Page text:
Some feedback:

- the paddle isn't very responsive, to move it quickly we either have to bash the up/down keys (which is slow) or keep them pressed (which has a delay before you start moving). I know this comes from how keystrokes are handled in Windows, because I assume you are relying on the KeyUp/KeyDown events. To make this better, you can try not using the events but instead, in your game loop, checking the keyboard state to see if the up/down arrow keys are pressed or not, and react accordingly.

- there is something wrong with the collision detection at the edge of the paddles, the ball will start spasming inside the paddle instead of bouncing back at an angle, eventually coming back out the same way it entered. We'd have to see the code to diagnose this one.

- the AI is unbeatable.

- after some period of time, everything gets slower (not sure if this intended, but it does make the game easier).

 

Other than that it looks pretty good! Are you going to share the source code as well?


The slowsort algorithm is a perfect illustration of the multiply and surrender paradigm, which is perhaps the single most important paradigm in the development of reluctant algorithms. The basic multiply and surrender strategy consists in replacing the problem at hand by two or more subproblems, each slightly simpler than the original, and continue multiplying subproblems and subsubproblems recursively in this fashion as long as possible. At some point the subproblems will all become so simple that their solution can no longer be postponed, and we will have to surrender. Experience shows that, in most cases, by the time this point is reached the total work will be substantially higher than what could have been wasted by a more direct approach.

 

- Pessimal Algorithms and Simplexity Analysis


#9 Joshhua5   Members   -  Reputation: 436

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Posted 18 August 2013 - 10:53 PM

The other paddle moves at the speed of the ball on the y axis, theoretically making it impossible to even get one point.



#10 phil67rpg   Members   -  Reputation: 767

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Posted 18 August 2013 - 10:56 PM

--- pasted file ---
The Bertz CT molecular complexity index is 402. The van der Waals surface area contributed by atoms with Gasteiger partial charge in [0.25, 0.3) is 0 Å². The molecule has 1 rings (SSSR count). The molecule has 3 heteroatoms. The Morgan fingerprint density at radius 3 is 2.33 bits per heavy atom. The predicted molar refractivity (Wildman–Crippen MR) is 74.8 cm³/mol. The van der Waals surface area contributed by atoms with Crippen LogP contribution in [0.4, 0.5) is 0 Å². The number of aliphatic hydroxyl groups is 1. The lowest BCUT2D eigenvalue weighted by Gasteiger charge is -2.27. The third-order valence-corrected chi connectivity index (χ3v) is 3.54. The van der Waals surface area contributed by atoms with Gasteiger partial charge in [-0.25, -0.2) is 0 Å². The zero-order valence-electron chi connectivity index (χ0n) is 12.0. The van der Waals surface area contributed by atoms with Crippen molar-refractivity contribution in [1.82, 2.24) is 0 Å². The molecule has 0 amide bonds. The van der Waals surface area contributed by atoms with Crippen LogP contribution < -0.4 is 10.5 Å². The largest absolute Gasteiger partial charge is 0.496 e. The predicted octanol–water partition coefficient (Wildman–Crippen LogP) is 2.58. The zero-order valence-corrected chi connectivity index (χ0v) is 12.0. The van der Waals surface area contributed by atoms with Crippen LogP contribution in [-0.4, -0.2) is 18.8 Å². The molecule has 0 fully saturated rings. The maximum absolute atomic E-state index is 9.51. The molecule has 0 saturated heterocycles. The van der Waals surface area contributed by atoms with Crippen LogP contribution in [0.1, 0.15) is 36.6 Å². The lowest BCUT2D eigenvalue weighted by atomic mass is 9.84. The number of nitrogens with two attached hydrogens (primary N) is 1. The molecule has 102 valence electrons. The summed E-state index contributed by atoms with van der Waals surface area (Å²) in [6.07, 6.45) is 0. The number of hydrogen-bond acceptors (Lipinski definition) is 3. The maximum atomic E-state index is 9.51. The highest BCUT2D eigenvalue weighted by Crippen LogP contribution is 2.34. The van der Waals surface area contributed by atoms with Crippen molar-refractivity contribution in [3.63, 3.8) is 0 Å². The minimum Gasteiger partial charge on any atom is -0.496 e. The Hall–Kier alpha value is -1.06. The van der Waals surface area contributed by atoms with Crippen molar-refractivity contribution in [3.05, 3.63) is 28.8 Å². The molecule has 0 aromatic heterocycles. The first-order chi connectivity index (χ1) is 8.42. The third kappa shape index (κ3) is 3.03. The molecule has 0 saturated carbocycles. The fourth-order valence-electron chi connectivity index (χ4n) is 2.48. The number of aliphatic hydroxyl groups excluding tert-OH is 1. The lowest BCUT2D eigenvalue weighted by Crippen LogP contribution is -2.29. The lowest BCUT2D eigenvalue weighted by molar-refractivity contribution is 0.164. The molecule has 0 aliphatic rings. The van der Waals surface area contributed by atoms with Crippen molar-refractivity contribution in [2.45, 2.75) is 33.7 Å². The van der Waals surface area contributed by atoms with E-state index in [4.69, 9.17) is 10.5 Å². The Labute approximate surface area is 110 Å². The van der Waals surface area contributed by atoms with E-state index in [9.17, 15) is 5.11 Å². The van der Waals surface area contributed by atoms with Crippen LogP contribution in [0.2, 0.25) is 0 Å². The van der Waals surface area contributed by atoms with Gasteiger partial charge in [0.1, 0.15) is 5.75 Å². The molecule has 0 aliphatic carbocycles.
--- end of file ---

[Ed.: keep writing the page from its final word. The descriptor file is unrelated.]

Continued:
the sound  works on my desktop, are you using windows? maybe my collision detection is flawed. and my AI needs to be tweaked.



#11 FLeBlanc   Crossbones+   -  Reputation: 3101

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Posted 19 August 2013 - 08:26 AM

I'm guessing you built it 64-bit, because it no worky-worky on my crappy work XP box.



#12 phil67rpg   Members   -  Reputation: 767

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Posted 19 August 2013 - 02:21 PM

I did it on win 8  32 bit I think it could be 64 bit



#13 Satharis   Members   -  Reputation: 949

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Posted 19 August 2013 - 02:49 PM

I'm sort of wondering why you didn't just provide the source along with the binary so we could give a better analysis of why things might be broken or ways you can improve your design/literal code.

#14 phil67rpg   Members   -  Reputation: 767

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Posted 19 August 2013 - 06:16 PM

Attached File  pongsrc.zip   2.55KB   71 downloadsok I am still learning how to be a better coder so go easy on me.



#15 jbadams   Senior Staff   -  Reputation: 17998

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Posted 19 August 2013 - 08:26 PM

It's relatively easy to build a "perfect" computer player for Pong, but a bit more challenging to provide a beatable but fun opponent.  Take a look at how human players typically play the game, and try to add in some of the same behaviours and mistakes.

 

Try the following:

  • When the ball is moving away from the AI paddle, move the paddle back to the centre position.  A real person might overshoot or fall short by a small but randomised amount rather than moving exactly to the centre.
  • When the ball is moving towards the AI paddle a typical human player will try to anticipate where the ball is going and move the paddle there, but will make small mistakes and occasionally mis-predict, especially if the ball is bouncing up and down a lot.  Add in some small random variation to have the paddle overshoot or fall short of the correct position.
  • Have the paddle attempt to correct any errors when the ball is getting close -- a real human player always panics and tries to correct their mistakes once they notice they're in the correct spot.

You can probably improve further on the above method, but it should be a good starting point at a more realistic, less unbeatable computer player. smile.png



#16 phil67rpg   Members   -  Reputation: 767

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Posted 19 August 2013 - 08:31 PM

well I tried to get the computer to  move up and down and up on its own again but cant seem to figure it out, could I get a little help on this problem.AI is new to me.